While I was putting my Decathlon together I took lots of photographs, some just to record the build, and others to show to people when I was unsure how to deal with a particular bit (normally when something didn't quite fit!)
first problem that became apparent was that I hadn't realised that
the batteries I have bought were so long ! The picture shows that
even with a battery pushed right up to the firewall, it reached back
over the servo tray. Various options were considered, such as
building a sloping tray to raise the rear up clear of the servos.
have already bought two batteries so that I wouldn't have to wait for
a recharge between flights, so I wanted to be able to easily change
the battery without having to take the wings off. Plus, I didn't
particularly like the idea of charging Lipos with them mounted inside
the fuselarge Luckily the batteries' width will allow then to fit in
the space normally occupied by the i/c motor's silencer.
cutting a hole in the back of this space the battery can be slid in
from the front, and will sit a bit further forward and thus not
interfere with the servo tray. Also the battery is positioned
slightly lower and thus sits under the servo tray.
built a tray to for the battery to slide into inside the cockpit. A
slight enlargement of the hole in the front of the cowl allows the
battery to be easily inserted and removed.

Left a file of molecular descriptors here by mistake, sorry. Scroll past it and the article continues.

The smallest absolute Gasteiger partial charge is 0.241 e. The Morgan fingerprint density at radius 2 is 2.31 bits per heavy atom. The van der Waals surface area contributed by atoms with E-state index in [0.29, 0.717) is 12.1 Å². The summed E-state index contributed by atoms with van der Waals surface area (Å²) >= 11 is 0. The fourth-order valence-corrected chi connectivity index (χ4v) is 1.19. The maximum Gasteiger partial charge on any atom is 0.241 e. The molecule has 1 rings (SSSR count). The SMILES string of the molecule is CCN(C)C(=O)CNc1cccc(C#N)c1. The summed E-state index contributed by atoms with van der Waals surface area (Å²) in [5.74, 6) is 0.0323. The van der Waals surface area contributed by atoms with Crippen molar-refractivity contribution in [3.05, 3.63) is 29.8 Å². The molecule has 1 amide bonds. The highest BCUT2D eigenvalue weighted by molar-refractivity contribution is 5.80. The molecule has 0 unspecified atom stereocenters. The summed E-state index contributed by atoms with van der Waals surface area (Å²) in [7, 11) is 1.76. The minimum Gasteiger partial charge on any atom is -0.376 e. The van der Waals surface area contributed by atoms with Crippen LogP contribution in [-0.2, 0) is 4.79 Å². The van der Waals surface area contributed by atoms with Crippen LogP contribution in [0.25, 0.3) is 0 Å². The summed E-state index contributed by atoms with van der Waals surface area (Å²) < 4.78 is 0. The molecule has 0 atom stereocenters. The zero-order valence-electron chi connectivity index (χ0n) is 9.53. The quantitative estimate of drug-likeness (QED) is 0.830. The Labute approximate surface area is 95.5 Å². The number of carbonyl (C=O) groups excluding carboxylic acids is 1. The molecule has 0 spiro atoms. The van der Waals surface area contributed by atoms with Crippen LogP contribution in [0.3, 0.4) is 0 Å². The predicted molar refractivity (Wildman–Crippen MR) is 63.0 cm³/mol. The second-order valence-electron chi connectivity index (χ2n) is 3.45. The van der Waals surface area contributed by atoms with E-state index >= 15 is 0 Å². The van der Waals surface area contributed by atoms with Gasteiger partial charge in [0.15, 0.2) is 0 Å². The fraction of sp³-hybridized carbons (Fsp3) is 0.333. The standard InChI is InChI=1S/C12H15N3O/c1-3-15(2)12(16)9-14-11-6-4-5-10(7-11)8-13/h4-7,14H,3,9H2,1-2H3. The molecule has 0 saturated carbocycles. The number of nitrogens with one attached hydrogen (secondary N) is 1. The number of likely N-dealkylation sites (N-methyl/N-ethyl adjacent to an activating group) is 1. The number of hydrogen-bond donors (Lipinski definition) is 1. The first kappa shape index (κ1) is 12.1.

first construction problem surfaced when it came to installing the
The solution was to sand down
edge of the fin until it was a good fit and allowed the fin to fit
correctly into the slot in the fuselage Note the sheet of paper
to protect the fuselage covering from the sand paper.
then when I came to try and fit the wings for the first time I
discovered they wouldn't seat properly. The picture shows the
gap between the top edge of the fuselage and the bottom surface of
the wing .
as you can see the same problem on the other side of the fuselage
It appeared that the trailing edge was not directly being held "up",
but that the leading edge was being held "down" by the
position of the dowels that locate into the holes shown in the
As you can see, rather than try and move the dowels on the wings, I decided to reshape the holes. In the picture the holes have been enlarged slightly on their upper edges, and small pieces of balsa have been glued into them. The one on the right has already been worked away to allow the dowel to enter and be held in the correct position. When both had been done the wing nearly sat correctly on the saddle, but a small amount of material needed to be removed from the saddle to make it match the profile of the bottom of the wing. Also the wing rocked slightly across the diagonal, so the material was removed from the leading edge on one side and the trailing edge on the other side. I was concerned that these modifications may have altered the angle of incidence of the wing. Another builder had repositioned the dowels in the wings, and in doing so had decreased the angle to such an extent that the model would hardly fly, but since my modifications could have only slightly increased the angle I wasn't too concerned.
that the wings were in place I mounted the aileron servos and control
horns. I mounted the horns where the instructions suggested,
but when I came to test the servos I realised that placing the
linkage into the outermost hole in the servo arm gave too
much control surface throw. I could have just
"low rates" on the transmitter to overcome this, but using